Las Vegas Sun

December 7, 2021

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Mayor: Without public funding for arena, Las Vegas won’t get NBA team

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Oscar Goodman

Mayor Oscar Goodman says the only way that a new sports arena is going to be built in Las Vegas is through public financing, even though many people don't like the idea.

But without an arena, the city will never get an NBA or NHL team, Goodman said.

And without a modern arena, the city will have trouble keeping events here that prop up the economy between Thanksgiving and New Year’s, such as the National Finals Rodeo, Goodman told reporters at his weekly press conference at City Hall.

Last year, its 10 nights of competition recorded 174,000 in attendance, including an estimated 35,000 out-of-towners, delivering an economic boost of $50 million during an otherwise slow time of the year.

"There are no free lunches," the mayor said, when told it was difficult to find much support for public financing. "With that kind of attitude, that kind of philosophy, we'll never have an arena. End of story.”

"We'll never have a professional team here, end of story. I mean, that's it. We can't make up our own rules. We have to live in the real world. And the real world says that there has to be some kind of public financing," he said. "And if people don't like it, then they can live here without a team. I don't want to live in a city without a team. I think a team makes a city a great city. "

Goodman, who supports building an arena in the downtown's Symphony Park area, said public financing through a bond initiative on the ballot would make the project happen.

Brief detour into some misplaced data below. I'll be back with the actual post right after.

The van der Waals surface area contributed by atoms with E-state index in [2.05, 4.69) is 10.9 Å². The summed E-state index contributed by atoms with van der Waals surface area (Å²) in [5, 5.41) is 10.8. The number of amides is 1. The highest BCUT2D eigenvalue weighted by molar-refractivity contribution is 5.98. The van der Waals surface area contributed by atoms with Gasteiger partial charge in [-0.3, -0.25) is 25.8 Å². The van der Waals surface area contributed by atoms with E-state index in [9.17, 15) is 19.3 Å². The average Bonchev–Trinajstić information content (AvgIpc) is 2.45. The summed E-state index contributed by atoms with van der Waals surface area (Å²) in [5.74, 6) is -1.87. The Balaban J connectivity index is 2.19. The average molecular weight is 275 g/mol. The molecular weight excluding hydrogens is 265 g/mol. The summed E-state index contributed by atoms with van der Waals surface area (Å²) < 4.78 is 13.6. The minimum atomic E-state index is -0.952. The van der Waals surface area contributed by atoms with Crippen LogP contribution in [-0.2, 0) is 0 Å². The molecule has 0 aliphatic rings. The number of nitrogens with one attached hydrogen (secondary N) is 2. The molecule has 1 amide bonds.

Two years ago, Goodman said he met with NBA Commissioner David Stern about getting an NBA team here, Goodman said. Stern told him that UNLV's Thomas & Mack arena was antiquated compared to the newer arenas.

"Las Vegas was always at the cutting edge, always at the forefront," Goodman said. "We were the example-setters. Now we drag our feet."

Goodman said he would try to drum up public support for a bond issue as soon as the city's downtown developer, the Cordish Company, and city redevelopment staff agree on a price tag.

"We go back and forth," he said. "Once we find out what we need, I would like to have a ballot question and let the public decide whether they want to be a world class city or they want to go to Los Angeles."

Goodman said if it was put on the city's ballot, only city residents would vote on it. But if it was a county ballot question, all Clark County voters would decide, he said.

"We're fighting hotel interests," he said. "And they make a very compelling argument. They don't want public money spent on an arena when they have their arenas and they didn't ask for public assistance and why should we put them at an undo competitive advantage."

Goodman didn't have a dollar figure on how far apart city staff and Cordish are on the public/private financing cost of an arena.

"Far," he said.

The county commission looked at several competing sites in April that ranged in cost from $448 million to $750 million. Goodman has said the city should consider a high-end arena to compete for national event.

The high-end, high-tech Cowboy Stadium in Dallas, which has a capacity for 110,000 people, was built for $1.5 billion.

Goodman said to pay for the public bonds issued for such a project, the city could create a tourist improvement district. A certain amount of the sales tax that would be generated in such a district would be used to retire the bonds, he said.

"It would have to be based on a formula of tourists," he said. "I think that's a good way to do it, myself. But once again, that's public financing."

Asked if the city and the county have ever or would ever work together to get an arena, Goodman said little has been done.

He said when the Clark County Commission heard presentations earlier this year on four locations presented for an arena, Bill Arent, the city's director of development, and a Cordish representative made a presentation about the city's hope to get a downtown arena. But it was "very brief," Goodman said.

"For the most part, we never work together," Goodman said. "That's why I want consolidation."

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